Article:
Tim: It’s almost sad when a new release from your previous favourite brings a sense of trepidation rather than excitement; this got released last Friday.

Tom: I remember when you used to send every Galantis track with enthusiasm. Don’t get me wrong, I think Satisfied is a great track — it grew on me despite those initial reservations — but yeah, they’ve been suffering from regression to the mean recently.

Tim: It’s good! Like, really really good!

Tom: That’s because that millennial-whoop chorus is straight from Owl City’s Good Time!

Tim: Oh, yes, so it is. That maybe plays a part in it, then.

Tom: As ever, I don’t think it’s deliberate, but it’s all I can think about while I’m listening.

Tim: I’m guessing it’s just Ryan from OneRepublic and the rest is all Galantis, and those drumbeats and massive brass melody all work together so well, along with all the twiddling samples in the backing.

Tom: It goes on for one chorus too long, but, sure, it’ll… it’ll do, I guess.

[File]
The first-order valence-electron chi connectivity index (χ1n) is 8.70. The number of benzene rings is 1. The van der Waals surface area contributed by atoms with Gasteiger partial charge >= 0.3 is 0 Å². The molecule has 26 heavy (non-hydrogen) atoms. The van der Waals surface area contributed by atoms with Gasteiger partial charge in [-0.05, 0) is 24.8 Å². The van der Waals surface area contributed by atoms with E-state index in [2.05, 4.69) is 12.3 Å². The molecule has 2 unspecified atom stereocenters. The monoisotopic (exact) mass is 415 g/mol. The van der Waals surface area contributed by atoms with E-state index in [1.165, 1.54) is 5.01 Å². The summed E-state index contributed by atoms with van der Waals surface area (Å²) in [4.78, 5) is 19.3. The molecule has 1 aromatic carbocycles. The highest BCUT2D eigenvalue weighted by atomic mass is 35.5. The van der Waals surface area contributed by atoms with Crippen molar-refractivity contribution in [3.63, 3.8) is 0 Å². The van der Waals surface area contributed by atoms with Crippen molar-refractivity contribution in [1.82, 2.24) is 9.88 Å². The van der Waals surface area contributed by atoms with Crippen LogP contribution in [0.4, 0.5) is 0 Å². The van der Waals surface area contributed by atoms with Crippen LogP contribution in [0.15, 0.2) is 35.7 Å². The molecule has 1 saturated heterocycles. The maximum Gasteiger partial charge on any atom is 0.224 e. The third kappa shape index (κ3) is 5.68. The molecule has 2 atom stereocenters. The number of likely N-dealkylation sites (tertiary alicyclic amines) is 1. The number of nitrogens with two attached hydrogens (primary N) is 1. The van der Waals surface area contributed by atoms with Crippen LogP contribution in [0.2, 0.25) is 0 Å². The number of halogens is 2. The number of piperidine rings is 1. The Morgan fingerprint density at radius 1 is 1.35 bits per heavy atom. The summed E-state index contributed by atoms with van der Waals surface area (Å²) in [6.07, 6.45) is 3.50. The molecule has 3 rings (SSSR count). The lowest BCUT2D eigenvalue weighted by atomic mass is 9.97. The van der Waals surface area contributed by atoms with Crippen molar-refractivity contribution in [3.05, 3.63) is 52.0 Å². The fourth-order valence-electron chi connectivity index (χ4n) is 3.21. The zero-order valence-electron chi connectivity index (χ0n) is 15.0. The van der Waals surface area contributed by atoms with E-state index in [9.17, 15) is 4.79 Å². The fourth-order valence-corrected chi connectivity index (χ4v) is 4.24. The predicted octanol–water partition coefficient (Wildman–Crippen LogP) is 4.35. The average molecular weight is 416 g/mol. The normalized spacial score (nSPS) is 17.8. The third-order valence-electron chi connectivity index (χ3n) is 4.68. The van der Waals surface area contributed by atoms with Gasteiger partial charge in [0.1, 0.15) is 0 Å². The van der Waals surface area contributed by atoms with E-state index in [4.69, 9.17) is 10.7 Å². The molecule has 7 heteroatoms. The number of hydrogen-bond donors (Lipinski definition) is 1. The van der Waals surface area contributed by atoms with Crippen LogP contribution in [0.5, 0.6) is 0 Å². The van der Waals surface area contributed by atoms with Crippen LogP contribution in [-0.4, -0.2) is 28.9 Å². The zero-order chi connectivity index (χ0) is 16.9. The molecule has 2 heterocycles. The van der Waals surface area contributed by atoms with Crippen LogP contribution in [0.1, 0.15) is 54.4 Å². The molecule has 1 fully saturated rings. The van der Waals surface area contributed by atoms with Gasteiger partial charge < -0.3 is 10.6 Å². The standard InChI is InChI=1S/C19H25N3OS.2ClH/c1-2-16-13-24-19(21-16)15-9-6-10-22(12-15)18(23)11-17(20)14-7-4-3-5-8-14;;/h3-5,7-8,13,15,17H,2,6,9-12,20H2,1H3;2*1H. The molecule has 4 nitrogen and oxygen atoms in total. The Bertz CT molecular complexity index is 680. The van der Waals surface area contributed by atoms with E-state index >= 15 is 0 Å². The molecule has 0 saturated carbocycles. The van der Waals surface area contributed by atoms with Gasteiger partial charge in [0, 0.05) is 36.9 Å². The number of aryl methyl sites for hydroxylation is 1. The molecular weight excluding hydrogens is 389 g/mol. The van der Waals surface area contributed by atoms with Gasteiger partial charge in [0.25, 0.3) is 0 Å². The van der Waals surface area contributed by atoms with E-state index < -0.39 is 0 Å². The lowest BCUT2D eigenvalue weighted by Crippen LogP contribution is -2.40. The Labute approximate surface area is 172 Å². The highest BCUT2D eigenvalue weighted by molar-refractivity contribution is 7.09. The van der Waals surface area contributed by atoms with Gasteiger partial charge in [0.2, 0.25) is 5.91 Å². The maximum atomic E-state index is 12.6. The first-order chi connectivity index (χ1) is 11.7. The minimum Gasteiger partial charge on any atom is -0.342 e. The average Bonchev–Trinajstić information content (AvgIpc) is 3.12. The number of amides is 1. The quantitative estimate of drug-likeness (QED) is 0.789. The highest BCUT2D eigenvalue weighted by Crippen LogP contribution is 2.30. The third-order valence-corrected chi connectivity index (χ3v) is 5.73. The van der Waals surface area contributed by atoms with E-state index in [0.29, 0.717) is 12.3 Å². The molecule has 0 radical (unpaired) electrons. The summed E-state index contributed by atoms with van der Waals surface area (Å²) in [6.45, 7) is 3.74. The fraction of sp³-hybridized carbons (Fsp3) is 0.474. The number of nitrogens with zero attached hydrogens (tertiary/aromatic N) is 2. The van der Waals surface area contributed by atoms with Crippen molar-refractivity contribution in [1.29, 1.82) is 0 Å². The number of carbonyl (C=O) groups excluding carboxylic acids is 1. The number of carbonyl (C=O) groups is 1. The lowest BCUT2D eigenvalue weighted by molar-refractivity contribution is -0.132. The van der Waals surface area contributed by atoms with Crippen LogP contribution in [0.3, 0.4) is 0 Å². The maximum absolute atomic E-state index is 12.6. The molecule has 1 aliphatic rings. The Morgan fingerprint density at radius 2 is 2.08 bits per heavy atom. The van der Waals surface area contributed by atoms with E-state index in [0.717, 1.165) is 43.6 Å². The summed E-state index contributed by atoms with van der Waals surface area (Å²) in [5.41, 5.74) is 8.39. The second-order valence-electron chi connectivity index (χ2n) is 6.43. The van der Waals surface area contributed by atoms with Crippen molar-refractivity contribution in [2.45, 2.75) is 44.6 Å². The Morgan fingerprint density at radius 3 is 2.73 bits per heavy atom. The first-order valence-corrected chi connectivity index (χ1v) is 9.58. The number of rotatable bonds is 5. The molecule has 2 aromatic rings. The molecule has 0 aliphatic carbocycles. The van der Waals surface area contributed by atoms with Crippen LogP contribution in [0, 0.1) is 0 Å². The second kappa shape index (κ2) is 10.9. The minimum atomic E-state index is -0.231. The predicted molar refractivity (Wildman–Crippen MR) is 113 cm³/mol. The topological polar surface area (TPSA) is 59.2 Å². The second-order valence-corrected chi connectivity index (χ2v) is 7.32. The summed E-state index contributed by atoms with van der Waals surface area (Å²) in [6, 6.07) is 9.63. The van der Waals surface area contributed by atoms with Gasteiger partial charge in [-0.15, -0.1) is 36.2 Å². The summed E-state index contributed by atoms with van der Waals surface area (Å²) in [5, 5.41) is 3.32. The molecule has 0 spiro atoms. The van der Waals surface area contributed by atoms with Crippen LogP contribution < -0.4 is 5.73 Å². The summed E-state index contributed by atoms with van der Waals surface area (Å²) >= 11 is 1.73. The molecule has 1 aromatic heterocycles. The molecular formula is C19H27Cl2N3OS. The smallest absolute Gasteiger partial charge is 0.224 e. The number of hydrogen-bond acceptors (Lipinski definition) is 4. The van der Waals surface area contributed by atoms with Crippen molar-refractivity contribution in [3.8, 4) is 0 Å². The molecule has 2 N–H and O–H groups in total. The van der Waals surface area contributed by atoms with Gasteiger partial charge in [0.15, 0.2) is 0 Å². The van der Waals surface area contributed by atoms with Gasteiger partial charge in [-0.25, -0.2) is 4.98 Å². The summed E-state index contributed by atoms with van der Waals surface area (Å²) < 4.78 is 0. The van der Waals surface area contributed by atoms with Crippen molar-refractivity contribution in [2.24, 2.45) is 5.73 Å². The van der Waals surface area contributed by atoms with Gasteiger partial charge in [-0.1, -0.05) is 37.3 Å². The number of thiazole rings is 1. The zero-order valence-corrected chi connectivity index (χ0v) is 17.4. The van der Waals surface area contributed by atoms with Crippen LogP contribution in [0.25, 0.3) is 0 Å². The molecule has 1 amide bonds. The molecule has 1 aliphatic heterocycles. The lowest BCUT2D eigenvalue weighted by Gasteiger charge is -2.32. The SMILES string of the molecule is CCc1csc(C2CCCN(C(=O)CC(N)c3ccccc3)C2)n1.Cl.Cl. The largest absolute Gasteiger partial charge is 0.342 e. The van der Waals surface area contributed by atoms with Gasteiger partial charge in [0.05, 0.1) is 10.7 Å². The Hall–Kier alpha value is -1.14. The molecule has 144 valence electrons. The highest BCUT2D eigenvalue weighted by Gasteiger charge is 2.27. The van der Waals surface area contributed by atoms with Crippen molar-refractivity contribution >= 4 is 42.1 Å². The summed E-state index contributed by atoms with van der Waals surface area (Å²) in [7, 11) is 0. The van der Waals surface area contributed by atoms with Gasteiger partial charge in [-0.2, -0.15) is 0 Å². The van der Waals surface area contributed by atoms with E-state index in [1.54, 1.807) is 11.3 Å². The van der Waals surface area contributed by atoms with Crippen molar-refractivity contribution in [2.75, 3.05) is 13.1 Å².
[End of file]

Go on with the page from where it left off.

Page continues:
Tim: I don’t know if it’s just relief, but I’m fairly sure this is their best work since Love On Me, and I’m so happy about that, I really am.

Saturday Flashback: Busted – Reunion

“I love Busted.”

Tim: Yesterday was, I discovered as I woke up, New Busted Album Day, and I subsequently discovered that they’ve had three singles out in the past three months that have completely passed me by.

Tom: That’s… not a great sign. I had no idea either.

Tim: We’ll deal with the most interesting track on the album in due course, as I’m hoping it’ll get a proper video, but in the meantime this is from December.

Tim: So here we have it, finally a sequel to What I Go To School For, and what is almost certainly the first ever song sung by someone who’s gutted he’s in a relationship because otherwise he could cop off with his old school teacher. And you know what? I love that.

Tom: I mean, if you look at the lyrics, this isn’t technically a sequel. And after all, it’s been more than 16 years since What I Go To School For, not just ten.

Tim: See, I thought that as well, and so on only hearing the song I thought it’d just be a fun theory – but James’s exercise book near the start of that video specifically mentions Miss Mackensie. We know he’s singing to someone he had a crush on at school, we know that it’s the same school that Miss Mackensie taught at, we know that the sort of teacher who bends down to show him more isn’t going to miss an opportunity like a reunion, so what other possibility is there?